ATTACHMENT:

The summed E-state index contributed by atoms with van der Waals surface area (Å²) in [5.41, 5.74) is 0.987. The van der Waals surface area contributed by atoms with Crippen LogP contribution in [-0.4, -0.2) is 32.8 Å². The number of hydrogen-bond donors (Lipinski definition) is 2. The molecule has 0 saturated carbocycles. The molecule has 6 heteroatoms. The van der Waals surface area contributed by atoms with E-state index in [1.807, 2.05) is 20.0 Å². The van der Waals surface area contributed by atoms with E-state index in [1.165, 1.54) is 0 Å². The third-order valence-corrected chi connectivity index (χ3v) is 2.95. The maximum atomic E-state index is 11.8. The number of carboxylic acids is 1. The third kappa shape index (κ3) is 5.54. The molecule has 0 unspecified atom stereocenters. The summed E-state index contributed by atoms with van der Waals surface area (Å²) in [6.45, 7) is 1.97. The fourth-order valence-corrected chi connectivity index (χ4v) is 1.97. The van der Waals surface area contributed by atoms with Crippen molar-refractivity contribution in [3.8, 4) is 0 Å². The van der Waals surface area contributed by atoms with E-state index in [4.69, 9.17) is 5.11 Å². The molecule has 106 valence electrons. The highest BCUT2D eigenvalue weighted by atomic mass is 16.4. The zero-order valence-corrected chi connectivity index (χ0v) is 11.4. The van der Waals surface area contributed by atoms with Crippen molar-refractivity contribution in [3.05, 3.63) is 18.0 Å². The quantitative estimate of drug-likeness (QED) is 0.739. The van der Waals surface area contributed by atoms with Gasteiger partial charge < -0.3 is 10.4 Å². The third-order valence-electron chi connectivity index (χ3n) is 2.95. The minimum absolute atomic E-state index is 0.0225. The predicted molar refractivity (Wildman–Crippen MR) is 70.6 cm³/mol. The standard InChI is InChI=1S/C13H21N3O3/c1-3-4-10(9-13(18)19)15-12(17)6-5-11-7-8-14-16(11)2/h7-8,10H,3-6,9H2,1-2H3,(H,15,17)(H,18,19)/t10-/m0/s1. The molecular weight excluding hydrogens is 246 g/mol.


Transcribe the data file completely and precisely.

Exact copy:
The summed E-state index contributed by atoms with van der Waals surface area (Å²) in [5.41, 5.74) is 0.987. The van der Waals surface area contributed by atoms with Crippen LogP contribution in [-0.4, -0.2) is 32.8 Å². The number of hydrogen-bond donors (Lipinski definition) is 2. The molecule has 0 saturated carbocycles. The molecule has 6 heteroatoms. The van der Waals surface area contributed by atoms with E-state index in [1.807, 2.05) is 20.0 Å². The van der Waals surface area contributed by atoms with E-state index in [1.165, 1.54) is 0 Å². The third-order valence-corrected chi connectivity index (χ3v) is 2.95. The maximum atomic E-state index is 11.8. The number of carboxylic acids is 1. The third kappa shape index (κ3) is 5.54. The molecule has 0 unspecified atom stereocenters. The summed E-state index contributed by atoms with van der Waals surface area (Å²) in [6.45, 7) is 1.97. The fourth-order valence-corrected chi connectivity index (χ4v) is 1.97. The van der Waals surface area contributed by atoms with Crippen molar-refractivity contribution in [3.8, 4) is 0 Å². The van der Waals surface area contributed by atoms with E-state index in [4.69, 9.17) is 5.11 Å². The molecule has 106 valence electrons. The highest BCUT2D eigenvalue weighted by atomic mass is 16.4. The zero-order valence-corrected chi connectivity index (χ0v) is 11.4. The van der Waals surface area contributed by atoms with Crippen molar-refractivity contribution in [3.05, 3.63) is 18.0 Å². The quantitative estimate of drug-likeness (QED) is 0.739. The van der Waals surface area contributed by atoms with Gasteiger partial charge < -0.3 is 10.4 Å². The third-order valence-electron chi connectivity index (χ3n) is 2.95. The minimum absolute atomic E-state index is 0.0225. The predicted molar refractivity (Wildman–Crippen MR) is 70.6 cm³/mol. The standard InChI is InChI=1S/C13H21N3O3/c1-3-4-10(9-13(18)19)15-12(17)6-5-11-7-8-14-16(11)2/h7-8,10H,3-6,9H2,1-2H3,(H,15,17)(H,18,19)/t10-/m0/s1. The molecular weight excluding hydrogens is 246 g/mol.